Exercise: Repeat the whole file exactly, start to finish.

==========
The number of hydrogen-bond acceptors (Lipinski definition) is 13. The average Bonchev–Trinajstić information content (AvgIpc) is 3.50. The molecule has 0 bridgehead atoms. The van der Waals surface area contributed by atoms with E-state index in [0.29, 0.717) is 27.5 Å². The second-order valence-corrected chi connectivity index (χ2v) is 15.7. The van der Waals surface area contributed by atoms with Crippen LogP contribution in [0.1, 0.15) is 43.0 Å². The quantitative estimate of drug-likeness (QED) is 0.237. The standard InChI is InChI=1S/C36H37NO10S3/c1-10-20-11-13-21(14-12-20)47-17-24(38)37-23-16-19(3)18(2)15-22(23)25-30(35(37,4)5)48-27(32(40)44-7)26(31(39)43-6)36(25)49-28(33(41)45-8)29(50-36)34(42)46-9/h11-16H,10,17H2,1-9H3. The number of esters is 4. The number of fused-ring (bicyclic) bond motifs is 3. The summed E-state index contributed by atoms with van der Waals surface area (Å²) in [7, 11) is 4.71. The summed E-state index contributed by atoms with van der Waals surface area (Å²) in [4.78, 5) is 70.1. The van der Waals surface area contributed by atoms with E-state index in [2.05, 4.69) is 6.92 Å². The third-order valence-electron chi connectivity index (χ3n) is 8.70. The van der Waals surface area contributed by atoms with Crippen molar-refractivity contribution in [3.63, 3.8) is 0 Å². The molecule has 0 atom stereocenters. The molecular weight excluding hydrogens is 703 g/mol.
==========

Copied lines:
The number of hydrogen-bond acceptors (Lipinski definition) is 13. The average Bonchev–Trinajstić information content (AvgIpc) is 3.50. The molecule has 0 bridgehead atoms. The van der Waals surface area contributed by atoms with E-state index in [0.29, 0.717) is 27.5 Å². The second-order valence-corrected chi connectivity index (χ2v) is 15.7. The van der Waals surface area contributed by atoms with Crippen LogP contribution in [0.1, 0.15) is 43.0 Å². The quantitative estimate of drug-likeness (QED) is 0.237. The standard InChI is InChI=1S/C36H37NO10S3/c1-10-20-11-13-21(14-12-20)47-17-24(38)37-23-16-19(3)18(2)15-22(23)25-30(35(37,4)5)48-27(32(40)44-7)26(31(39)43-6)36(25)49-28(33(41)45-8)29(50-36)34(42)46-9/h11-16H,10,17H2,1-9H3. The number of esters is 4. The number of fused-ring (bicyclic) bond motifs is 3. The summed E-state index contributed by atoms with van der Waals surface area (Å²) in [7, 11) is 4.71. The summed E-state index contributed by atoms with van der Waals surface area (Å²) in [4.78, 5) is 70.1. The van der Waals surface area contributed by atoms with E-state index in [2.05, 4.69) is 6.92 Å². The third-order valence-electron chi connectivity index (χ3n) is 8.70. The van der Waals surface area contributed by atoms with Crippen molar-refractivity contribution in [3.63, 3.8) is 0 Å². The molecule has 0 atom stereocenters. The molecular weight excluding hydrogens is 703 g/mol.